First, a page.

What appears to be a high window is, in fact, a periscope that projects a roof-top view of the Tucson Mountains onto a mirror mounted above the kitchen cabinets.
2011 CUSTOM HOME OF THE YEAR House in an Olive Grove, Geyserville, Calif. Cooper Joseph Studio, New York Strong geometrical forms and soft, muted colors give this new house an assertive yet respectful presence in its rural landscape.
The concrete wall that slices through the building opens for a windowed seating nook in the living room.
2010 CHDA Custom Home of the Year Connors House, Westwood Mass. Entrant/Architect: Estes/Twombly Architects; Builder: Old Grove Partners, Needham, Mass. The entry courtyard of this house is sheltered by stone walls, landscaping, and the building itself.
The kitchen cabinets, like all the millwork in the house, are mahogany. The floor and counters are limestone. Read more here.
Contrasting interior finishes delineate the circulation core, which includes the entryway, kitchen, and rooftop addition.
2008 CHDA Custom Home of the Year Walden, Colo., Residence Entrant/Architect: Turnbull Griffin Haesloop Architects, San Francisco Builder: Byron Miller Construction, Arvada, Colo. Our Custom Home of the Year employs familiar Western forms to create something that feels completely new yet perfectly at home in its Rocky Mountain setting.
Two white-painted "cubes" at the center of the plan organize the building's interior without creating fully enclosed rooms.
With views that stretch for miles and nary a neighbor in sight, one does not need a porch railing for privacy. Read more here.
2007 CHDA Custom Home of the Year Green Lake, Wis., Residence Entrant/Architect: Johnsen Schmaling Architects, Milwaukee Builder: Gale Burg Construction, Malone, Wis. In an effect inspired by the forest that surrounds it, views through this new lakeside home shift with one’s perspective. Its unfinished red cedar siding will gray to blend with the tree trunks.
Stained siding panels reflect the colors of fall foliage. The linear, open-plan interior wears a simple palette of pigmented concrete floors, clear-finish MDF wall and ceiling panels, and laminated fir structural beams.
Read more here.
2005 CHDA Custom Home of the Year Sonoma County, Calif., Residence Entrant/Architect: Aidlin Darling Design, San Francisco Builder: Cello & Maudru Construction Co., Napa, Calif. Sliding glass doors open up the corner of the master bedroom to views of the vineyard and mountains beyond. Ample terraces establish a close connection between house and site.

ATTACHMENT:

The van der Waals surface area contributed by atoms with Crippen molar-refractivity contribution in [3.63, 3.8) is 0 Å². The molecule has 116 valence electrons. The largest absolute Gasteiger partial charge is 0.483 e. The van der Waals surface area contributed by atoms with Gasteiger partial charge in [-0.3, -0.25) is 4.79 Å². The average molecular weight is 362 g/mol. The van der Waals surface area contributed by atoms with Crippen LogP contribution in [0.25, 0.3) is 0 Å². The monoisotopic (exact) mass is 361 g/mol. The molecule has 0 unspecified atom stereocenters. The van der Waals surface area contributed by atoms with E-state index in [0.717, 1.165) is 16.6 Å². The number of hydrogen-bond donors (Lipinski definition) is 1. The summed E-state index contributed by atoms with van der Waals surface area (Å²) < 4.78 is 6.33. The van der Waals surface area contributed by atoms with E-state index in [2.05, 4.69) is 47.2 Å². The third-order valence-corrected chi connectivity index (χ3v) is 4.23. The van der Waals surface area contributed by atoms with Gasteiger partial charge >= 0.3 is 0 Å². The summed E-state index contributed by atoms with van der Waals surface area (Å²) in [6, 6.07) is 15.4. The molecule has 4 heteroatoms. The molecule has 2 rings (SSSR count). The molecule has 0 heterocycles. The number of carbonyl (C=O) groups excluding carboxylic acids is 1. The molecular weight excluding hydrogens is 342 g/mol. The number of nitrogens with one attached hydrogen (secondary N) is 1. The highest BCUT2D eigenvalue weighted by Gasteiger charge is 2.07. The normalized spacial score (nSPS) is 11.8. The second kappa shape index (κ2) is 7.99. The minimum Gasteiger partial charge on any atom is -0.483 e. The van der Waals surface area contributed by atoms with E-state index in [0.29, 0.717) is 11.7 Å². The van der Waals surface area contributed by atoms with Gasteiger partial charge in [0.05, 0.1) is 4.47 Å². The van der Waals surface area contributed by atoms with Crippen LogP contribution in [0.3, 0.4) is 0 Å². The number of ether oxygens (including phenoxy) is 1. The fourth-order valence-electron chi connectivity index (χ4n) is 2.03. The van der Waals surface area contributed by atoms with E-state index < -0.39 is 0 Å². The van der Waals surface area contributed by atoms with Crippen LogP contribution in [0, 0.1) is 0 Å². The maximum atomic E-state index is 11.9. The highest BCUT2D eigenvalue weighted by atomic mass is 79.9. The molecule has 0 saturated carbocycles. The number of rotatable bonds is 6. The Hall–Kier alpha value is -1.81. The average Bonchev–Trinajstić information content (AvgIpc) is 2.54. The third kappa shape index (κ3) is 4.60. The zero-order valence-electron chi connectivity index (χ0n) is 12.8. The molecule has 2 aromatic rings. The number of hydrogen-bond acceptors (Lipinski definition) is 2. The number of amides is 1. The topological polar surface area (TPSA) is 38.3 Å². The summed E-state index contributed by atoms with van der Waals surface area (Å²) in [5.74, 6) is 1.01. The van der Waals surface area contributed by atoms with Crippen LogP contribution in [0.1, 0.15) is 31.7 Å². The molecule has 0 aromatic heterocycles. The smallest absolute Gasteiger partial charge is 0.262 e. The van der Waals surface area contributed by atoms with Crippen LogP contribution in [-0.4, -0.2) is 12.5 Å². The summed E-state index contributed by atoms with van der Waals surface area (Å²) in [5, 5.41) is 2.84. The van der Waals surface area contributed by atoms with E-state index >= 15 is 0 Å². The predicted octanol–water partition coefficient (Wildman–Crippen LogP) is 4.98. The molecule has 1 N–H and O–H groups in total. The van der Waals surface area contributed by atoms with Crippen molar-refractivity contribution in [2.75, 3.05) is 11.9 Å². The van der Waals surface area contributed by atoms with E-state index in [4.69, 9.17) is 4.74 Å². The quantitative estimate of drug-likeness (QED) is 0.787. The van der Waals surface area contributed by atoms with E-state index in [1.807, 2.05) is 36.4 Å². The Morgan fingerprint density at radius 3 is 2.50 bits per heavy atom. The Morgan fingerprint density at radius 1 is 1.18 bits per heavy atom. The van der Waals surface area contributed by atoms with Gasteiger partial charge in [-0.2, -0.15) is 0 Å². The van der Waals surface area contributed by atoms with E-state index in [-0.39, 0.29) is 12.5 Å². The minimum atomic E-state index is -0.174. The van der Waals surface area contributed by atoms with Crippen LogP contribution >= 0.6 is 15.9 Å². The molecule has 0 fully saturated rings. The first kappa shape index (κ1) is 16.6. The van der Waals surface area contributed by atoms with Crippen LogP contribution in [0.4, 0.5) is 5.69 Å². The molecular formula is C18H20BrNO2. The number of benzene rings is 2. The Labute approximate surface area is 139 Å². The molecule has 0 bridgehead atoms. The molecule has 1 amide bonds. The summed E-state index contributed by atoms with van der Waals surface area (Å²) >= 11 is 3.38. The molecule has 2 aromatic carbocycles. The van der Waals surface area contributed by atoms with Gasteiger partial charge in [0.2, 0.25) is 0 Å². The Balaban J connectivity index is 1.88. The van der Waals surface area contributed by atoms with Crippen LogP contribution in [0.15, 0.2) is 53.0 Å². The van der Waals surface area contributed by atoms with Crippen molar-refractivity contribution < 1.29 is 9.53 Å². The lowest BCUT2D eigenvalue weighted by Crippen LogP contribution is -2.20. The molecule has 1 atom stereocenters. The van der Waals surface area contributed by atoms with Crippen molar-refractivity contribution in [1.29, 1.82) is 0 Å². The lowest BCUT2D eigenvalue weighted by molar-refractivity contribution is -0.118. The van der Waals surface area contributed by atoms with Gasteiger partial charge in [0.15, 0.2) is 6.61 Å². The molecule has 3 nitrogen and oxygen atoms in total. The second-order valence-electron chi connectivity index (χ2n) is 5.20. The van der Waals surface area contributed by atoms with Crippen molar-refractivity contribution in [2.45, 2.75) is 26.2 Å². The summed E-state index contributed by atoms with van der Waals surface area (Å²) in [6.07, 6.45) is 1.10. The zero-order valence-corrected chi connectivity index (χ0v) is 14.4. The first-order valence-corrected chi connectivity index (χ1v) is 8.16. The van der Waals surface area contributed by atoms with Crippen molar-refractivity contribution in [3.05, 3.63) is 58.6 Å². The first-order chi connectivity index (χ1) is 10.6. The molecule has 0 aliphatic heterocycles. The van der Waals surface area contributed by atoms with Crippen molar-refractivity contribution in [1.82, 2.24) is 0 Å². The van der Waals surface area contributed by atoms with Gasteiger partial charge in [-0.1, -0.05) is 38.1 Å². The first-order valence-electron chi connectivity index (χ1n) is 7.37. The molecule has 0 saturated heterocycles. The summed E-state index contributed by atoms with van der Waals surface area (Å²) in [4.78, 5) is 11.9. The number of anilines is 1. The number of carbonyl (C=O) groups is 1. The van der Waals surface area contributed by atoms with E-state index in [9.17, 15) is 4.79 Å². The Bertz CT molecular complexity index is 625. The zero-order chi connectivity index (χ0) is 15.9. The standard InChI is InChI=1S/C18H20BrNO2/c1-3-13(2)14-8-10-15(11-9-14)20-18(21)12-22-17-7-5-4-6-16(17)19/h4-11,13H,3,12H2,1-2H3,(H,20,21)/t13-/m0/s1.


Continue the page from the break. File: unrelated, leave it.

The client's plan was to build a main house on this vineyard property and turn this rammed-earth gem into a caretaker's residence.
A clear sealer applied to the rammed-earth walls, both interior and exterior, protects them from damage.
Custom blocks of cabinetry define the house's public spaces. Read more here.
2004 CHDA Custom Home of the Year McLean, Va., Residence Entrant/Architect: McInturff Architects, Bethesda, Md. Builder: LifeCraft, Washington, D.C. Masterful control of form, material, and stylistic reference made this house the prime head turner among an outstanding crop of entries.
Pinpoint siting, earthy materials, and walls that seem to disappear fully engage this suburban home in the outdoors.
Painstakingly detailed yet relying on simple forms, the interior emphasizes natural materials and natural light.
Read more about this project here.
2003 CHDA Custom Home of the Year Jamestown, R.I., Residence Entrant/Architect: Lerner/Ladds Bartels, Providence, R.I. Builder: Ray Construction Company, West Greenwich, R.I. Three traditional building forms—a gable-roofed main house, a shedlike studio, and a saltbox-style loft—come together in an unexpected fashion.
Three traditional building forms—a gable-roofed main house, a shedlike studio, and a saltbox-style loft—come together in an unexpected fashion.
For the client's garage and artist's studio, architect Chris Ladds fashioned a 2,000-square-foot building with a curved shed roof that sits at an angle to the 2,900-square-foot main house; the east ends of both structures almost touch.
The curved south wall of the main house exactly follows the sun's path throughout the day. Read more about this project here.